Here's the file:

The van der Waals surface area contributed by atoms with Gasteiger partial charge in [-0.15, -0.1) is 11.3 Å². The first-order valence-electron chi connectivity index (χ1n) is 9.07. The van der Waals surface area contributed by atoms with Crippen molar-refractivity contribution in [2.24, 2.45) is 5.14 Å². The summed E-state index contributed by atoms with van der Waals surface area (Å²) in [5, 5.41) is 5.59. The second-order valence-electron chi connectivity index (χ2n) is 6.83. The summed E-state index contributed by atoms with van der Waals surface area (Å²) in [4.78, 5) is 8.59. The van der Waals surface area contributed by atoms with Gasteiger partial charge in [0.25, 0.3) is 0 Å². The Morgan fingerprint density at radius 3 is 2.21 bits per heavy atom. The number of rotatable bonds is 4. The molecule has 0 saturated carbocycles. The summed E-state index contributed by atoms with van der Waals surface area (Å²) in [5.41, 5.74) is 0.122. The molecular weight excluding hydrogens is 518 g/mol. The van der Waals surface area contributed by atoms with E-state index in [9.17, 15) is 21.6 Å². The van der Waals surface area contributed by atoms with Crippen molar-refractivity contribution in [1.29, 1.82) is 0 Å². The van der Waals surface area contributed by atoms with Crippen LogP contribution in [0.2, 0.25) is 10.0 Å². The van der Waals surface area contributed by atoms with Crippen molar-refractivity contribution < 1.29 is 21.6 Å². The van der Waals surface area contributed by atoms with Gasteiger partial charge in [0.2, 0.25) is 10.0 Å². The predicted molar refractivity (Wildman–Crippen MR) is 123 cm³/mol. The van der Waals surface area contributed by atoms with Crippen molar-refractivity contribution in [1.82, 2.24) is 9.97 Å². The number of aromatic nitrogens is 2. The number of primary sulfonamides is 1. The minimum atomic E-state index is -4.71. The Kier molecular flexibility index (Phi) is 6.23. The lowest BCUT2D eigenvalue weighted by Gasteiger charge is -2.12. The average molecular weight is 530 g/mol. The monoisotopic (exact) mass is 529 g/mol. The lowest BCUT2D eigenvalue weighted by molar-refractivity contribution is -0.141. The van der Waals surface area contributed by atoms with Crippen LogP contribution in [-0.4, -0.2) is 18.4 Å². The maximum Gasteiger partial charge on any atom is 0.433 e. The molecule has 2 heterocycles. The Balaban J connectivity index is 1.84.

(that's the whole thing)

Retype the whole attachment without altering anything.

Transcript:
The van der Waals surface area contributed by atoms with Gasteiger partial charge in [-0.15, -0.1) is 11.3 Å². The first-order valence-electron chi connectivity index (χ1n) is 9.07. The van der Waals surface area contributed by atoms with Crippen molar-refractivity contribution in [2.24, 2.45) is 5.14 Å². The summed E-state index contributed by atoms with van der Waals surface area (Å²) in [5, 5.41) is 5.59. The second-order valence-electron chi connectivity index (χ2n) is 6.83. The summed E-state index contributed by atoms with van der Waals surface area (Å²) in [4.78, 5) is 8.59. The van der Waals surface area contributed by atoms with Gasteiger partial charge in [0.25, 0.3) is 0 Å². The Morgan fingerprint density at radius 3 is 2.21 bits per heavy atom. The number of rotatable bonds is 4. The molecule has 0 saturated carbocycles. The summed E-state index contributed by atoms with van der Waals surface area (Å²) in [5.41, 5.74) is 0.122. The molecular weight excluding hydrogens is 518 g/mol. The van der Waals surface area contributed by atoms with E-state index in [9.17, 15) is 21.6 Å². The van der Waals surface area contributed by atoms with Crippen molar-refractivity contribution in [1.29, 1.82) is 0 Å². The van der Waals surface area contributed by atoms with Crippen LogP contribution in [0.2, 0.25) is 10.0 Å². The van der Waals surface area contributed by atoms with Crippen molar-refractivity contribution < 1.29 is 21.6 Å². The van der Waals surface area contributed by atoms with Gasteiger partial charge in [0.2, 0.25) is 10.0 Å². The predicted molar refractivity (Wildman–Crippen MR) is 123 cm³/mol. The van der Waals surface area contributed by atoms with Crippen molar-refractivity contribution in [1.82, 2.24) is 9.97 Å². The number of aromatic nitrogens is 2. The number of primary sulfonamides is 1. The minimum atomic E-state index is -4.71. The Kier molecular flexibility index (Phi) is 6.23. The lowest BCUT2D eigenvalue weighted by Gasteiger charge is -2.12. The average molecular weight is 530 g/mol. The monoisotopic (exact) mass is 529 g/mol. The lowest BCUT2D eigenvalue weighted by molar-refractivity contribution is -0.141. The van der Waals surface area contributed by atoms with Crippen LogP contribution in [-0.4, -0.2) is 18.4 Å². The maximum Gasteiger partial charge on any atom is 0.433 e. The molecule has 2 heterocycles. The Balaban J connectivity index is 1.84.